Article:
Bhaskar Parichha

When it comes to Civil Service, homilies and sermons do surely make headlines, till one more bunch of terminology replaces the earlier ones. That the civil service in India has fallen into bad days needs no iteration. Once called the ‘steel frame’, it is no longer steely, neither has it had a frame. All that the bureaucracy has done to India in the past sixty years can be summed up by what Dale Dauten once said, rather sarcastically, ‘gave birth to itself and now expects maternity benefits’.
Civil Services in India suffer from many ailments-the major maladies being its politicization. The selection, tenure, and promotion processes are not insulated from politics. A case in point is the arbitrary selection of PJ Thomas to the coveted post of CVC. Asides from the oft- quoted ‘nexus’ between the bureaucrat and the politician, the civil service in India is poorly motivated, under-skilled, and ill-equipped to perform the required tasks. Civil Servants are loyal to the individual politician rather than to the state. Result? Personal gain, political patronage, and corruption.
Years ago when the sixth pay commission recommended fatter pay packets for the civil servants, the babus were severely underpaid thereby jettisoning the best talent to the corporate world. Even now emoluments and perks of civil servants don’t compare favorably with what the corporates pay-the only inspiring factor to choose civil service is the power and privilege a civil servant enjoys.
The image of an honest civil servant subjected to arbitrary transfer or suspension by the political executive has been a key feature of the Indian bureaucracy. The rising public awareness of the importance of bureaucracy in the delivery of basic services to citizens has received a welcome boost from the Supreme Court. Some time back, the Supreme Court’s landmark judgment directing the union and state governments to free the bureaucracy from political throttlehold by constituting civil services boards within three months deserves to be welcomed.
With political morality in the country touching the bottom, the ruling establishments have been using bureaucrats increasingly to bestow favors on themselves and their kin. The governments have also been using the bureaucracy to hound political and other rivals to settle scores. The proposed boards will be responsible for decisions on appointments, transfers, and promotions of bureaucrats and the government will have to give reasons if it does not accept their recommendations.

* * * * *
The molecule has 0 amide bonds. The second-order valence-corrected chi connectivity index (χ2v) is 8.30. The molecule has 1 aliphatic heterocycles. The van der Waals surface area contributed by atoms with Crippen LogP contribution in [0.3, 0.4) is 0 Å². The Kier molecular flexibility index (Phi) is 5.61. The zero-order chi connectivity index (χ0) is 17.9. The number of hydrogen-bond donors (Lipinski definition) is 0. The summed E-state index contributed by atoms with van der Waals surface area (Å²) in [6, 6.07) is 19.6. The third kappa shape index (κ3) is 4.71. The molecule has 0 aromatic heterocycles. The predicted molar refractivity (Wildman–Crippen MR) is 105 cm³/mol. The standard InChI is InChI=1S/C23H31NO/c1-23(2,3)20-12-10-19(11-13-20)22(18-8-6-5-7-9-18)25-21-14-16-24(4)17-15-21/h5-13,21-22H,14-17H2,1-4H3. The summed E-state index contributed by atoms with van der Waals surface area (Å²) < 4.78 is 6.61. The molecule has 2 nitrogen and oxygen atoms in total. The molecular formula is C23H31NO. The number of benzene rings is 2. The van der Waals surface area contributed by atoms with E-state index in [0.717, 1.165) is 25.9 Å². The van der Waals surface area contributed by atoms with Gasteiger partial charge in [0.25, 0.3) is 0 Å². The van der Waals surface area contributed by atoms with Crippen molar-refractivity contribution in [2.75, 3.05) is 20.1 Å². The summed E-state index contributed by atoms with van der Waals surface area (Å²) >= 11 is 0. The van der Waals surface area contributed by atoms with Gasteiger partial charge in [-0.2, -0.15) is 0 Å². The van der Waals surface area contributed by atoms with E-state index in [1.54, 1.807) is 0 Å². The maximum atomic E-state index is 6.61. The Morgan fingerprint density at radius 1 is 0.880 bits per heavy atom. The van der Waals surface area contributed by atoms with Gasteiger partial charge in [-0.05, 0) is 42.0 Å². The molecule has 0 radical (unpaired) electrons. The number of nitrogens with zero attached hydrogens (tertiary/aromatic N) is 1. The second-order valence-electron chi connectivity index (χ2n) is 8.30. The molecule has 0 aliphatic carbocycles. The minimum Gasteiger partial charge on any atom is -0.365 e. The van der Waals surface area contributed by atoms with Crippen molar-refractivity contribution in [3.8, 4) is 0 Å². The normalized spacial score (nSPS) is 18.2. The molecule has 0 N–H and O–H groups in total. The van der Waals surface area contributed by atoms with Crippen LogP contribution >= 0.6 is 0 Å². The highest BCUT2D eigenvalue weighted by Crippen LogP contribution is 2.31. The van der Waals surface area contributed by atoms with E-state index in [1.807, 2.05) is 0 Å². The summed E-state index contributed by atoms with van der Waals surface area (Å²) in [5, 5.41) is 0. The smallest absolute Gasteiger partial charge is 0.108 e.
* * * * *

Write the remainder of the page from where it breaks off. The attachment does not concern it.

The decision aimed at ensuring that while the political executive would fix policy, its execution will be done according to law. Going by the manner in which police reforms have been subverted over the years despite the Supreme Court directives, the fear of this apex court directive too may be scuttled is not unreal. Unless civil society and the courts are watchful the governments at the Centre and the states would do everything to frustrate the well-meaning intent of the Supreme Court.
Two significant administrative reforms arise out of the court’s verdict: a fixed tenure for civil servants so that they are not transferred at the whims and fancies of the political executive; a stipulation that all instructions by superiors be in writing, to protect officers from wrongful pressure from their superiors, political masters, and vested interests. These directions are meant to “ensure good governance, transparency, and accountability” in governmental functions, the court has said.
A question that might be raised is whether the Supreme Court was overstepping its ambit by directing the constitution of a mechanism to regulate transfers and postings. But it is evident that the court has taken judicial note of the various official reports and studies in this regard. It quotes extensively from past exercises — the reports of the K. Santhanam Committee on prevention of corruption, the Hota Committee, and the Second Administrative Reforms Commission — that addressed these questions. These reports had so glaringly recommended fixed tenures, insulation from political interference, avoidance of oral instructions, and a statutory board to decide on transfers. But these were not taken forward. The failure of the executive to frame a legislative framework to address these key concerns has forced the court to step in.
The reality is that the ‘politician-bureaucrat-industrialist’ nexus is very much entrenched. It would require a sustained effort to cleanse the system. Public confidence in governance is bound to rise due to this milestone verdict.
(The author Bhaskar Parichha is a Bhubaneswar based senior journalist and columnist. Views are personal)
Tags: #Governance #bureaucracy #AdministrativeReformsCommission #goodgovernance